“It is important that going forward the FCA (Financial Conduct Authority) tests themselves against this objective when they propose new policy or requirements, and we expect to see them reporting on this.”
Essentially, BIBA wants to be assured that the FCA will not see the growth and international competitiveness objective as a minor consideration.
BIBA compliance head David Sparkes explained: “We are concerned that setting this new growth and international competitiveness objective below the FCA’s operational objectives, which themselves sit below its statutory objective, has the effect of making it a tertiary objective rather than a secondary one.
“This does raise questions around the degree of importance with which it will be held. It is important that the FCA evidences its consideration of its new objective, in its activities.”
Similarly, LIIBA chief executive Christopher Croft also has his version of the ‘we welcome, but…’ declaration.
“The London market is the leading global centre for commercial risk and reinsurance, but other international centres are snapping at our heels, and doing business in the UK is increasingly seen as having a greater burden of regulatory costs,” lamented the Insurance Business columnist.
“Government legislation for a regulator’s competitiveness objective is welcome but will only work if matched by a strong culture, capacity, and capability in the regulator. We would like to see the legislation include a requirement for metrics to be set and reported on by the regulators, to incentivise and track concrete action on competitiveness.”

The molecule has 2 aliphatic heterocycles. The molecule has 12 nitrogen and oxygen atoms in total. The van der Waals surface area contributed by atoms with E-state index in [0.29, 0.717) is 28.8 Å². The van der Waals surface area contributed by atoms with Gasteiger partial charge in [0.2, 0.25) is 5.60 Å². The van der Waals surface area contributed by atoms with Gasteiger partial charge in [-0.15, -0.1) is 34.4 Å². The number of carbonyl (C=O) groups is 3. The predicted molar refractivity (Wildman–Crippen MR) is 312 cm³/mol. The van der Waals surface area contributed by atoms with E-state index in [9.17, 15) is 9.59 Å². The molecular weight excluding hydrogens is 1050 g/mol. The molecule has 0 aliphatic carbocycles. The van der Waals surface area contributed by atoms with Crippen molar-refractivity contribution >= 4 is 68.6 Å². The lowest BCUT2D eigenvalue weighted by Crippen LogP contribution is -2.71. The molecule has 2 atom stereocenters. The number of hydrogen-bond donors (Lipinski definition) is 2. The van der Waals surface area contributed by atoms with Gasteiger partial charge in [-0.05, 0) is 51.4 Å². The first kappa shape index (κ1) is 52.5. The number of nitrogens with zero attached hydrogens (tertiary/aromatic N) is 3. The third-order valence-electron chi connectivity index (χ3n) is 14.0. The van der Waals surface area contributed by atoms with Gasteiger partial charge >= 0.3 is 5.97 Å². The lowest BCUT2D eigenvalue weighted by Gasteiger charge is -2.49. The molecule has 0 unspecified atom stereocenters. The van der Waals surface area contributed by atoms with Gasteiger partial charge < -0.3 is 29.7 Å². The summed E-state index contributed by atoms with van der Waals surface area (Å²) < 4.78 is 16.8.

Meanwhile LMG CEO Caroline Wagstaff, who previously called the new piece of legislation a “once-in-a-generation opportunity,” offered further insights as well.
Commenting on the publication of the Bill’s draft wording, Wagstaff asserted: “The London Market Group has been asking for a growth and competitiveness objective for the regulators for a number of years, so it is good to see that this is a key element of the reforms. There remain questions about what the regulators need to be doing to show that they are fully considering our competitive position.
“The Bill gives them a great deal more power but on our initial reading, it appears they also have the power to set and mark their own homework. We need to see more detail on the accountability measures that government and Parliament will have to ensure that we get the culture change we need.”
“We want the new objective to make a real difference,” continued the chief executive, “but without the necessary performance criteria in the Bill, our fear is that it could be treated as a tick box exercise rather than something which can seriously support UK competitiveness.”
A public bill presented to Parliament by the government, the proposed legislation will have its second reading on September 07.